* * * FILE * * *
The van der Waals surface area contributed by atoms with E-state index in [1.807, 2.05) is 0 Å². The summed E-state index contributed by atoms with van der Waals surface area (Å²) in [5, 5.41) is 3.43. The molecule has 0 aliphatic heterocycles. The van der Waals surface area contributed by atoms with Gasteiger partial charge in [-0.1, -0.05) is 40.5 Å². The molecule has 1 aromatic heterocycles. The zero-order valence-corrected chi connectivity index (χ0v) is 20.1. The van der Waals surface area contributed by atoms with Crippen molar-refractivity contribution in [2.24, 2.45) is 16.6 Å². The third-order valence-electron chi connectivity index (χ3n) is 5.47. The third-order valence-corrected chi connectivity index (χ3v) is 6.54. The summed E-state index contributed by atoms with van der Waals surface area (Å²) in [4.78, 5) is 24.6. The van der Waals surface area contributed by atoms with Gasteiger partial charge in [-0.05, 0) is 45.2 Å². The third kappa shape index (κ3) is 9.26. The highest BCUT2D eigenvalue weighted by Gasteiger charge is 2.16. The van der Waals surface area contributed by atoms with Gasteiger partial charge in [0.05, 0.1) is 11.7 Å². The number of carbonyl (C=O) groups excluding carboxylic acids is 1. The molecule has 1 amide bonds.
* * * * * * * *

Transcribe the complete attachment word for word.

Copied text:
The van der Waals surface area contributed by atoms with E-state index in [1.807, 2.05) is 0 Å². The summed E-state index contributed by atoms with van der Waals surface area (Å²) in [5, 5.41) is 3.43. The molecule has 0 aliphatic heterocycles. The van der Waals surface area contributed by atoms with Gasteiger partial charge in [-0.1, -0.05) is 40.5 Å². The molecule has 1 aromatic heterocycles. The zero-order valence-corrected chi connectivity index (χ0v) is 20.1. The van der Waals surface area contributed by atoms with Crippen molar-refractivity contribution in [2.24, 2.45) is 16.6 Å². The third-order valence-electron chi connectivity index (χ3n) is 5.47. The third-order valence-corrected chi connectivity index (χ3v) is 6.54. The summed E-state index contributed by atoms with van der Waals surface area (Å²) in [4.78, 5) is 24.6. The van der Waals surface area contributed by atoms with Gasteiger partial charge in [-0.05, 0) is 45.2 Å². The third kappa shape index (κ3) is 9.26. The highest BCUT2D eigenvalue weighted by Gasteiger charge is 2.16. The van der Waals surface area contributed by atoms with Gasteiger partial charge in [0.05, 0.1) is 11.7 Å². The number of carbonyl (C=O) groups excluding carboxylic acids is 1. The molecule has 1 amide bonds.